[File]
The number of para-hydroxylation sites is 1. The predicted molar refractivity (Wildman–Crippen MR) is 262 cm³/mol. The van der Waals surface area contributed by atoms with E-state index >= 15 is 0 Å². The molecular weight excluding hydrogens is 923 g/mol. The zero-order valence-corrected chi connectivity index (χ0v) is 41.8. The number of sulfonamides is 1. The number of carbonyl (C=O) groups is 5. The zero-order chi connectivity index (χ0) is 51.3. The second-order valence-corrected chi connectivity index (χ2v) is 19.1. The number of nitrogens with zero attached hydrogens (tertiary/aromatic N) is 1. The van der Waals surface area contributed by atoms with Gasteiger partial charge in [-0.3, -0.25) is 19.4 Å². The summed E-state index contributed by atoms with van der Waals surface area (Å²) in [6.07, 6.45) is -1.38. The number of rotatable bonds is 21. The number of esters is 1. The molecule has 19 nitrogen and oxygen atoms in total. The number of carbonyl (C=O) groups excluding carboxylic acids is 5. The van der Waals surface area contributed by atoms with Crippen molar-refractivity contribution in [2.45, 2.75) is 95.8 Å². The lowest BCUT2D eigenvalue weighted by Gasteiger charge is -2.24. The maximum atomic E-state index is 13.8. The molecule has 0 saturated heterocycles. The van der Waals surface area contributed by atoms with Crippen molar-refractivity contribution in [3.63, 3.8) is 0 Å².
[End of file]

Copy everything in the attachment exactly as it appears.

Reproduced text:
The number of para-hydroxylation sites is 1. The predicted molar refractivity (Wildman–Crippen MR) is 262 cm³/mol. The van der Waals surface area contributed by atoms with E-state index >= 15 is 0 Å². The molecular weight excluding hydrogens is 923 g/mol. The zero-order valence-corrected chi connectivity index (χ0v) is 41.8. The number of sulfonamides is 1. The number of carbonyl (C=O) groups is 5. The zero-order chi connectivity index (χ0) is 51.3. The second-order valence-corrected chi connectivity index (χ2v) is 19.1. The number of nitrogens with zero attached hydrogens (tertiary/aromatic N) is 1. The van der Waals surface area contributed by atoms with Gasteiger partial charge in [-0.3, -0.25) is 19.4 Å². The summed E-state index contributed by atoms with van der Waals surface area (Å²) in [6.07, 6.45) is -1.38. The number of rotatable bonds is 21. The number of esters is 1. The molecule has 19 nitrogen and oxygen atoms in total. The number of carbonyl (C=O) groups excluding carboxylic acids is 5. The van der Waals surface area contributed by atoms with Crippen molar-refractivity contribution in [2.45, 2.75) is 95.8 Å². The lowest BCUT2D eigenvalue weighted by Gasteiger charge is -2.24. The maximum atomic E-state index is 13.8. The molecule has 0 saturated heterocycles. The van der Waals surface area contributed by atoms with Crippen molar-refractivity contribution in [3.63, 3.8) is 0 Å².